TED NUGENT Says Musicians Aren't As Dedicated As They Used To Be, Claims Older Artists 'Practiced More' And 'Loved It More'
February 8, 2022
In a new interview with Anne Erickson of Audio Ink Radio, Ted Nugent said that when it comes to musicians, they don't make them like they used to. "Musicians aren't as dedicated today," he said. 'I know there's a bunch of great ones. I mean, Joe Bonamassa is a young guy, and Kid Rock is not a young guy, but he's now. And I love what BIG & RICH do. I love the sincerity of Blake Shelton and Toby Keith, though I can't stand most country music. And GRETA VAN FLEET does a great job, and everything the FOO FIGHTERS do is awesome. But, it's not like Ted Nugent or Bob Seger or the AMBOY DUKES or ZZ TOP or CHEAP TRICK or MONTROSE or VAN HALEN. You know what I mean? Those bands, we just practiced more; we loved it more.
"So, that's why 'Detroit Muscle' is gonna be really significant to people who love that fire and that defiance and fun," he continued, referencing his upcoming album. "Music is supposed to be fun. Even when you articulate corruption and 'Dog Eat Dog' sabotage on the downtown streets and police cars overturned — yeah, I'm identifying social conditions, but I also am a master at escaping social outrageousness and replacing it with fun, defiant, 'We The People,' middle-finger-on-fire, grinding Motown funk brother outrageousness."
This past November, Nugent released the official lyric video for his new song "Come And Take It". The track will appear on "Detroit Muscle", which is due on April 29 via Pavement Music. The follow-up to 2018's "The Music Made Me Do It" was recorded with Ted's current band, which includes bassist Greg Smith and drummer Jason Hartless.
Nugent, who is the national spokesman for pro-hunting lobbying group Hunter Nation, told Florida's 99 Rock WKSM radio station that "Come And Take It" is "a love song to the punks in our government who think that they have the right to infringe on our constitutionally guaranteed, God-given individual freedoms… I think it really represents the heartbeat, the pulse, the heartbreak, really, of thoughtful, critical-thinking Americans. Which, by the way, if you're not a critical thinker, you should probably move to Cuba where you're not allowed to be. Critical-thinking Americans that are rock solid in the asset column love this song — they love me, they love freedom, they love defiance, they love my middle finger on fire."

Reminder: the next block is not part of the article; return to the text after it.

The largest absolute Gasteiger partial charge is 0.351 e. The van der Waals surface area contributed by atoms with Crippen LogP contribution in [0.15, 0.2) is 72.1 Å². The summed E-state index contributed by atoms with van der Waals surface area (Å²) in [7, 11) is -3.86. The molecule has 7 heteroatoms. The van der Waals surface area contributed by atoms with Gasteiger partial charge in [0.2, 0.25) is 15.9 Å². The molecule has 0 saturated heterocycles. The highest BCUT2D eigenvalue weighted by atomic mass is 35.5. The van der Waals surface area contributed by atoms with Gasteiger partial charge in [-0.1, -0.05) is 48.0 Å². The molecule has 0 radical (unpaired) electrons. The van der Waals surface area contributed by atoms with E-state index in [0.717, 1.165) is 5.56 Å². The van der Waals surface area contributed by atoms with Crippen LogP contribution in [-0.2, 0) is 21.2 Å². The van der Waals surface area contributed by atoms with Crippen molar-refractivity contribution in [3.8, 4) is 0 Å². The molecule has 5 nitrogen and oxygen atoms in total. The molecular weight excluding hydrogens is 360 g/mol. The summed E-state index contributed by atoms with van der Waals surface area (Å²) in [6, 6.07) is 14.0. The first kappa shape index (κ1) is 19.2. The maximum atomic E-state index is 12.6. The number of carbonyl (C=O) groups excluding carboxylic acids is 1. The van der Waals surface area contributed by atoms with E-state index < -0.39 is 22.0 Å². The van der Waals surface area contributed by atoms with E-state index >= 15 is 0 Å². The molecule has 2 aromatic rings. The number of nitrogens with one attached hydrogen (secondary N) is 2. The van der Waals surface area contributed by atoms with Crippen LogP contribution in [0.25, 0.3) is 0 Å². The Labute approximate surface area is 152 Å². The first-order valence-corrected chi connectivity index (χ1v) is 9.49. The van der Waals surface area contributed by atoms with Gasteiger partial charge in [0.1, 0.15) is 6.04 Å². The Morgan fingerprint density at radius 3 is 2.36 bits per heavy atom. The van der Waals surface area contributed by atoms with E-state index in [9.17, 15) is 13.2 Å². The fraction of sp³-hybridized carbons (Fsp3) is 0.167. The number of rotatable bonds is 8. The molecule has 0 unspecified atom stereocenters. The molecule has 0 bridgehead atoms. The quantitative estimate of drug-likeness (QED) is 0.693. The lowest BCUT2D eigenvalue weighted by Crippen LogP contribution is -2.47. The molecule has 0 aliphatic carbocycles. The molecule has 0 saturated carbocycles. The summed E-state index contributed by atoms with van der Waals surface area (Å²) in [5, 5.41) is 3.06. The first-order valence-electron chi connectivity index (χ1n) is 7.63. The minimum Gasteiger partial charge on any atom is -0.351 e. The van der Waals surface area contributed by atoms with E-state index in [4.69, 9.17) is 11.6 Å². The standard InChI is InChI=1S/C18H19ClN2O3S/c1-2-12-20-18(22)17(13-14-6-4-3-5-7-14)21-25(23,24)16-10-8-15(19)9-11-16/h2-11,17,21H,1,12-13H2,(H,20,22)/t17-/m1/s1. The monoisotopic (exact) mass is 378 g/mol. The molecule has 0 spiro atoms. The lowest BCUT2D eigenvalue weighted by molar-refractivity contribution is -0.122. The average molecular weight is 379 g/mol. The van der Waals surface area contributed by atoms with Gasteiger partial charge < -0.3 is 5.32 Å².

BLABBERMOUTH.NET uses the Facebook Comments plugin to let people comment on content on the site using their Facebook account. The comments reside on Facebook servers and are not stored on BLABBERMOUTH.NET. To comment on a BLABBERMOUTH.NET story or review, you must be logged in to an active personal account on Facebook. Once you're logged in, you will be able to comment. User comments or postings do not reflect the viewpoint of BLABBERMOUTH.NET and BLABBERMOUTH.NET does not endorse, or guarantee the accuracy of, any user comment. To report spam or any abusive, obscene, defamatory, racist, homophobic or threatening comments, or anything that may violate any applicable laws, use the "Report to Facebook" and "Mark as spam" links that appear next to the comments themselves. To do so, click the downward arrow on the top-right corner of the Facebook comment (the arrow is invisible until you roll over it) and select the appropriate action. You can also send an e-mail to blabbermouthinbox(@)gmail.com with pertinent details. BLABBERMOUTH.NET reserves the right to "hide" comments that may be considered offensive, illegal or inappropriate and to "ban" users that violate the site's Terms Of Service. Hidden comments will still appear to the user and to the user's Facebook friends. If a new comment is published from a "banned" user or contains a blacklisted word, this comment will automatically have limited visibility (the "banned" user's comments will only be visible to the user and the user's Facebook friends).